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traitors to the mob because their obligation -- in the mob's eyes their obligation was to uphold that racial hierarchy they skub scribe to, that they were expressing to the officers themselves. and when they refused to uphold that hierarchy, when they instead chose their oaths to the constitution of the united states rather than to this ethno nationalist version of the united states the united states subscribed to, they became traitors of the mob. and that, you know, fundamentally is an expression of the choice here between an america that is democratic, that recognizes the actual outcomes of elections and one that, you know, is the exclusive province of one particular ethnic and religious group. >> obviously as someone with history in criminal investigations, this sort of investigative portfolio here. today was incredibly -- i
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thought incredibly important of just the level setting of what the reality was that day. but there remain i feel there's so many things i feel i don't have a good handle on. >> yes, and i completely agree. today was the beginning but certainly not the end. and i think that even the officers in setting the stage as you said, raised some important questions that need to be answered. why were they so terribly outmanned that day? so i think we need to examine the intelligence failures. i think most of us who paid just a little bit of attention to the news knew that there would be a very great risk of danger that day at the capitol and yet somehow the fbi didn't know that. i think we need to look at that. i think we also need to look at why there was such a drastic delay between the time they realized things were out of hand at the capitol and the time the national guard actually showed up to provide that relief and clear the capitol. and then i think we also have to take a look at was there an organized effort to be there that day? we've seen some charges of some small conspiracy groups like the oath keepers and some others who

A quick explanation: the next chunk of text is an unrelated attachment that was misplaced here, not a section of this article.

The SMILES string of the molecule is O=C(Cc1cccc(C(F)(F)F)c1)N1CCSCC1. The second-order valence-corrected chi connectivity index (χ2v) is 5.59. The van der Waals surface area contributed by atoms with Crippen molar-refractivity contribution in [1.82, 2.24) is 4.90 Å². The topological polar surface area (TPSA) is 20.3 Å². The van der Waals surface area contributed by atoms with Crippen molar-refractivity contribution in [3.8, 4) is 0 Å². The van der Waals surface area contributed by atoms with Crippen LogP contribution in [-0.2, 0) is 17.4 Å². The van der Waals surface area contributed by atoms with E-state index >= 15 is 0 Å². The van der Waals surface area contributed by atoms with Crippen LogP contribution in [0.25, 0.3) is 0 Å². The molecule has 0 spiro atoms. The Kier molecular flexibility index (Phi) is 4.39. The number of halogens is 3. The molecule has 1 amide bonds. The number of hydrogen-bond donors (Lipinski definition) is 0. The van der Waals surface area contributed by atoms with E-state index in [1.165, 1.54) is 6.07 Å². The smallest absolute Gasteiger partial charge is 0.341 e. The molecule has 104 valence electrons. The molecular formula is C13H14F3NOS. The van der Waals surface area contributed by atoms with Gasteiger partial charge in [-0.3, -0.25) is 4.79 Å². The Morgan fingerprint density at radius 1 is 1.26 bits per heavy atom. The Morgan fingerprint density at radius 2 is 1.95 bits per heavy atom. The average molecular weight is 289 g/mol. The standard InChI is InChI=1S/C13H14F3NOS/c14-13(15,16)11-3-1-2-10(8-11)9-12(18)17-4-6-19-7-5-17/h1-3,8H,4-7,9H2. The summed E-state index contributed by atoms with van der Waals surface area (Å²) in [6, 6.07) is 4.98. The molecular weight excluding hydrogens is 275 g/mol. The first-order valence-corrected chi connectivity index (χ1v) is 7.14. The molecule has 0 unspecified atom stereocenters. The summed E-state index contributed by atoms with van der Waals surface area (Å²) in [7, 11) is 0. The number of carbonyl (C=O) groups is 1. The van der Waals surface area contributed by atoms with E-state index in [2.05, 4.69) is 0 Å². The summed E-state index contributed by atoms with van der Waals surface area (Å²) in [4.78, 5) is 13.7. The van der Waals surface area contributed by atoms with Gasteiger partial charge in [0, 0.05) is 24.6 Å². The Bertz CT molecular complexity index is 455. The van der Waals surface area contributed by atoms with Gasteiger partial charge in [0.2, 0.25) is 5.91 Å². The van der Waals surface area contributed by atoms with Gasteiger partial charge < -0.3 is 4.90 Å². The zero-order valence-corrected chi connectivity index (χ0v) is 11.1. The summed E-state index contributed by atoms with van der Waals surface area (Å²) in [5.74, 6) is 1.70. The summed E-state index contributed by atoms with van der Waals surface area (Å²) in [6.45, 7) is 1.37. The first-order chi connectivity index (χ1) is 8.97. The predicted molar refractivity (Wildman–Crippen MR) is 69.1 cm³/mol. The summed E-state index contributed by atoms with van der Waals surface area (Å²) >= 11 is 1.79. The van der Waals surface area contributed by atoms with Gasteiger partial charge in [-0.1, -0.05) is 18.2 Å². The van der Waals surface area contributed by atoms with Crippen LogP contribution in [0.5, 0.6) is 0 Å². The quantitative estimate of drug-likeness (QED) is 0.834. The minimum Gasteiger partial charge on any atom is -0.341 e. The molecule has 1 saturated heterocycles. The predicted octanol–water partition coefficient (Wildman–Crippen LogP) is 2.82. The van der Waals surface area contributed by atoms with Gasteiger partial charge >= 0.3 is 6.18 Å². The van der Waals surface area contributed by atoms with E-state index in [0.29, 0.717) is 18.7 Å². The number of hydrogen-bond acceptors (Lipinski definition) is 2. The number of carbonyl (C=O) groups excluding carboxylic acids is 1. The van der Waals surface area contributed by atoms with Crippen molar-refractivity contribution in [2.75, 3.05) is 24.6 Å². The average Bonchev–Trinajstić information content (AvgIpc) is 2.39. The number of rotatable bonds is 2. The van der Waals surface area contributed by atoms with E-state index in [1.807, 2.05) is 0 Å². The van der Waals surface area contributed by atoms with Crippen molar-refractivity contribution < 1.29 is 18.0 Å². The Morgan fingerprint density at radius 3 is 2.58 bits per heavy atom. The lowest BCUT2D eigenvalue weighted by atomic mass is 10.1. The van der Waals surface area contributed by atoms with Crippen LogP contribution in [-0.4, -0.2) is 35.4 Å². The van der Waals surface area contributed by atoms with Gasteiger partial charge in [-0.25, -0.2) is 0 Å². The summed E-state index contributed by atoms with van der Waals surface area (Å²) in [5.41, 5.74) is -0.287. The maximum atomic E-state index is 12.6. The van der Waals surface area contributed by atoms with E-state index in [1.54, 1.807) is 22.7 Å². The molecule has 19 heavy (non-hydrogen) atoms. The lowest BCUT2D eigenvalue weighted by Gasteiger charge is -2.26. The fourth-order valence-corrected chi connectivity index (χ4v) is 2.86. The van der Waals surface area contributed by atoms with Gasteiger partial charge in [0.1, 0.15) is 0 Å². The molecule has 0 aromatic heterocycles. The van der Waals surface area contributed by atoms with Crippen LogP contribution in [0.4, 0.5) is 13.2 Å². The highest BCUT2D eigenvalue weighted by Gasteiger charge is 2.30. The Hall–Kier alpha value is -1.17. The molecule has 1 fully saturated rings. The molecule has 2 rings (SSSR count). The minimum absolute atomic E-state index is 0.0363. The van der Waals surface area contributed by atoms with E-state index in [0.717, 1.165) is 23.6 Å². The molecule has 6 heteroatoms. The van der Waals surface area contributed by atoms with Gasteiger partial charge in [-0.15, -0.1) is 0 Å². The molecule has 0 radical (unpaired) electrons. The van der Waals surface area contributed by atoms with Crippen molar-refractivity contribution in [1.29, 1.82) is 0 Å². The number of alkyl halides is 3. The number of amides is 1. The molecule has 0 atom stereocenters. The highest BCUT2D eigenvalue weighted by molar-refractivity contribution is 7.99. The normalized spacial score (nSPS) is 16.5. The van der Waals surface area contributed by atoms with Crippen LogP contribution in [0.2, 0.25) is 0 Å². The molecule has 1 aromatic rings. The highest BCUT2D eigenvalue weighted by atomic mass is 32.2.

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conspired to obstruct an official proceeding, the vote count, but those are small groups. was there anyone taking a bigger picture funding this and citing it and i think those are some of the big themes that remain to be explored by this committee. >> finally, adam, the thing i kept finding is i reported on protests a lot and there's never been anything like what happened at the capitol because no other crowd of protesters is ever allowed to get anywhere within spitting distance of what that crowd was allowed to do. >> you know, we've had incidents like this maybe not as bad, but we've had incidents like this, you know, at other state capitols and throughout american history. there have been forms of political mob violence that have been intended to overturn the results of democratic elections. even in this committee uncovers
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nothing new. it's actually significant for the mere purpose of setting down an official record of what occurred and why it occurred. that is the only thing that the committee does then it would have been worth it. what you've seen over the past seven months is an effort by trump and the republican party to rewrite the history of this incident, why it happened, who was there and why they were there. and if all this committee does is set down a historical record that lasts into the future, that establishes beyond a shadow of a doubt, the intent behind this attempt to overthrow a democratic election because the mob viewed the voters who supported the rival candidate as fundamentally illegitimate and not truly american, if it only uncovers that record it would be worth it. >> thank you both for making time tonight. still to come, dr. anthony